Zero waste living is on the tips of the tongue everywhere we go. TV and Radio stations, stores, schools are all about sharing their tips, ideas, products and projects focusing on building simple and easy toolkits for a zero waste, plastic-free living. My personal life revolves around green recipes, fresh and raw eating, making my own lotions and makeup, choosing to buy from sustainable companies and developing some awesome cleaning recipes for my home. Sky’s the limit for HOW TO create a quality lifestyle without too much waste.
I have invited Ryan Lewis the Founder of EarthHero sustainable products marketplace to talk about this precious and in high-demand Zero Waste Living HOW-TOs.
I’m sure you’ve noticed that we live in a world that revolves around consumption. Our culture has made it easy to buy, buy, buy, without giving a thought to what tomorrow will look like. Well, when people buy, buy, buy, they also create a ton of waste – 4.5lbs per person per day, in fact!
The Zero Waste Movement is all about finding ways to reduce that number. Before you panic, don’t be alarmed by the term “zero waste”! It’s a journey that has to start somewhere, and you don’t have to actually produce zero trash to be “zero waste.” Instead, it’s about taking small steps to cut out unnecessary waste, and not giving up when the odds aren’t in your favor. By focusing on these four areas of your life, you can significantly reduce your footprint, live simpler, and save money too!
Learn how to say “no” & invite Reusable into your Zero Waste Lifestyle
The best way to reduce waste is to not create it in the first place! Take a look at what fills up your trash can. You might find that a huge portion consists of disposable water bottles, plastic utensils, packaging, and straws! Did you know that 500 million drinking straws are used in America every day? And, globally, 1 million plastic water bottles are used per minute!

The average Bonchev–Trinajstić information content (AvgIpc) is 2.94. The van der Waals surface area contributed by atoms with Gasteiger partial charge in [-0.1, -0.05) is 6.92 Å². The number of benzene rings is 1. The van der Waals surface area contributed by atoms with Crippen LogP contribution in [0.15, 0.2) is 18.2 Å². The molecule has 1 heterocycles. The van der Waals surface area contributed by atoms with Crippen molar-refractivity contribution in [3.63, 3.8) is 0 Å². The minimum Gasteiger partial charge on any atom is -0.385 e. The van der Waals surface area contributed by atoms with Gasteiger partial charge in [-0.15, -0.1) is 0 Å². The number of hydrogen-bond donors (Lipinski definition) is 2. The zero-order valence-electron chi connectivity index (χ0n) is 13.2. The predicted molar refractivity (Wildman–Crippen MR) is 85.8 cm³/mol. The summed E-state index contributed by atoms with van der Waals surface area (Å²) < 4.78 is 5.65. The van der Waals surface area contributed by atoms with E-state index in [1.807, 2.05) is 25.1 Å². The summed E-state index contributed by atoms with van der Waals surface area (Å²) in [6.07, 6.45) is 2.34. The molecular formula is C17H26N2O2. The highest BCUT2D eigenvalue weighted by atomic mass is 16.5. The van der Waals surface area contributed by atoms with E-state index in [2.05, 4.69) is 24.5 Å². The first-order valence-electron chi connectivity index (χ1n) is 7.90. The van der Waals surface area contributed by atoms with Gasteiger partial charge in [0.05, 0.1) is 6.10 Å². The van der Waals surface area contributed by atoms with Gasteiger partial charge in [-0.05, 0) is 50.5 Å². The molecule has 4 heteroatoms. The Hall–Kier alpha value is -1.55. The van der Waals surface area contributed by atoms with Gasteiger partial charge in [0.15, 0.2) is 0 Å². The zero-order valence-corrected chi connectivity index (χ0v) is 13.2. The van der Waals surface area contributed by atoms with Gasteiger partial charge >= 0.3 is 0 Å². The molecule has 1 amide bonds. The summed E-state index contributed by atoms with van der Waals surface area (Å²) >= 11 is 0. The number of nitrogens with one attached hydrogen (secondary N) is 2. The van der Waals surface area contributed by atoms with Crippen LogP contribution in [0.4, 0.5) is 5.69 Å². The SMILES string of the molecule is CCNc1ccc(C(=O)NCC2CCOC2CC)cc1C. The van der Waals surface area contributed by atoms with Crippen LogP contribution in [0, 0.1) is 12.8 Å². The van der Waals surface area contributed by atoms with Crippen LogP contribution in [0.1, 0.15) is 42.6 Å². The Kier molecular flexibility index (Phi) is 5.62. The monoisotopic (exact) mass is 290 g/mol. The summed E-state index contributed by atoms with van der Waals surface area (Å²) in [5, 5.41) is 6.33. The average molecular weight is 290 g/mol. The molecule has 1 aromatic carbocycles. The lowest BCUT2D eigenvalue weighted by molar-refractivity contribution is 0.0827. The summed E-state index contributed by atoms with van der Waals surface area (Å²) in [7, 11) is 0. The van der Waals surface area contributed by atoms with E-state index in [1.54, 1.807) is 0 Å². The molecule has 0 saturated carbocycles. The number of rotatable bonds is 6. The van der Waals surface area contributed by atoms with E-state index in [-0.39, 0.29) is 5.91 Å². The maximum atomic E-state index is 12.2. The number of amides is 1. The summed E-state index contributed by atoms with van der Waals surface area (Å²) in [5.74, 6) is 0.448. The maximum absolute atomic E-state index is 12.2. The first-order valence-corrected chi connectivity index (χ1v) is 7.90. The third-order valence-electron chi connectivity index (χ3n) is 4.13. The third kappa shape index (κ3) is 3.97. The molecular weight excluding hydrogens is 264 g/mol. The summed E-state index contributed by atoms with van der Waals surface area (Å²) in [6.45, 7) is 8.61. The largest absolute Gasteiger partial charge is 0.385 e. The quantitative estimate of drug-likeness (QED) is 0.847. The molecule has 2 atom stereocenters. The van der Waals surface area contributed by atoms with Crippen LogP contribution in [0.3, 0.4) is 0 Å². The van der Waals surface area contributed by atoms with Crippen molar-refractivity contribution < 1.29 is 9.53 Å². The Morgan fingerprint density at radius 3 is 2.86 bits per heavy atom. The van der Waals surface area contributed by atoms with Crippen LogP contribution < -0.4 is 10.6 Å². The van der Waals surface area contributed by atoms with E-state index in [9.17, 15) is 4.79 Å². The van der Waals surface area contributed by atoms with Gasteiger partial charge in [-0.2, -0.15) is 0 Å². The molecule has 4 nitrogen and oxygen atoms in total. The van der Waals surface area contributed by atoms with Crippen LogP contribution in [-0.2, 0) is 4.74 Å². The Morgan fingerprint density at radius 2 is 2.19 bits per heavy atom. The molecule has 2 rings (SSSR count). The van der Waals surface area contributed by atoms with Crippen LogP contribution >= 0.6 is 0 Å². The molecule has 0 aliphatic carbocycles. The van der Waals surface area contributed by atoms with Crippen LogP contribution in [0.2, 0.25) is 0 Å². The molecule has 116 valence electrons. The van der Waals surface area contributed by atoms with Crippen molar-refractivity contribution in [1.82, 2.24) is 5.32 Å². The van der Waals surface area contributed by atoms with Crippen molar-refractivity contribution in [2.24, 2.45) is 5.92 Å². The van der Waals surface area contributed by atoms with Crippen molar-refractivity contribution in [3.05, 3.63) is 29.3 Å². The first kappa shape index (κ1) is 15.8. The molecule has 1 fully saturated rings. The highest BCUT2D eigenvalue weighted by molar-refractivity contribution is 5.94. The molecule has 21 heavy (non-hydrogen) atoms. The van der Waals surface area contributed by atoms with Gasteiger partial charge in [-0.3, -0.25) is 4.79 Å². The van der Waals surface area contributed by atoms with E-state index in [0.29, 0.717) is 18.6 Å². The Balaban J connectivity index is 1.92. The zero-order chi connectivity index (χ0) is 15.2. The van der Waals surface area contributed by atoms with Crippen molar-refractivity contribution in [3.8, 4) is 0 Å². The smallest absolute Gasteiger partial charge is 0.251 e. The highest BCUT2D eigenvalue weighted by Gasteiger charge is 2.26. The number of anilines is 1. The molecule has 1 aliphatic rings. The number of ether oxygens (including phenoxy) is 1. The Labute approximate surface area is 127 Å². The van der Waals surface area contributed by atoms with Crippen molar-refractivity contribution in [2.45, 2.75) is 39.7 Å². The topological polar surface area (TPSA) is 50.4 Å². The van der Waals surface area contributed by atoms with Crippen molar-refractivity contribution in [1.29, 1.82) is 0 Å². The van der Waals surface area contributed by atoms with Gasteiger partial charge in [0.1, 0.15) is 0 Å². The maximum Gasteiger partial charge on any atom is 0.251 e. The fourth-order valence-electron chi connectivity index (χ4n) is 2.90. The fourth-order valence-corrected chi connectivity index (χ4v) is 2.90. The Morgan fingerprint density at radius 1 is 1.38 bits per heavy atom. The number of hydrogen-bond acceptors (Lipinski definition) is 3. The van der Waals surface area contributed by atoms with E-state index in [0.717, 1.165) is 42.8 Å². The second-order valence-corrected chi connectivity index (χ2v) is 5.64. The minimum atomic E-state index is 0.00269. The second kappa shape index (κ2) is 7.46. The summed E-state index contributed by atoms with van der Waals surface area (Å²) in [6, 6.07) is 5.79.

The easiest way to do your part in cutting down this unnecessary waste is to just to refuse it in the first place. In order to say no, however, it’s important to have alternatives. A reusable water bottle will last you a whole lot longer than a flimsy plastic one, and many come insulated so that your drink stays ice cold! You can also look into keeping a reusable set of utensils and a straw in your purse, and you’ll never be caught off guard. By planning ahead just a little bit, you can reduce your footprint a whole lot.
Re-think your food with Composting & Reusable Utensils
Let’s go back to your trash can. You might realize that alongside those single-use items, food and its packaging takes up a good bit of space too. In fact, food waste takes up more landfill space than any other single material! When starting your zero waste journey, you’ll want to give your kitchen some special attention to avoid food waste and unnecessary packaging.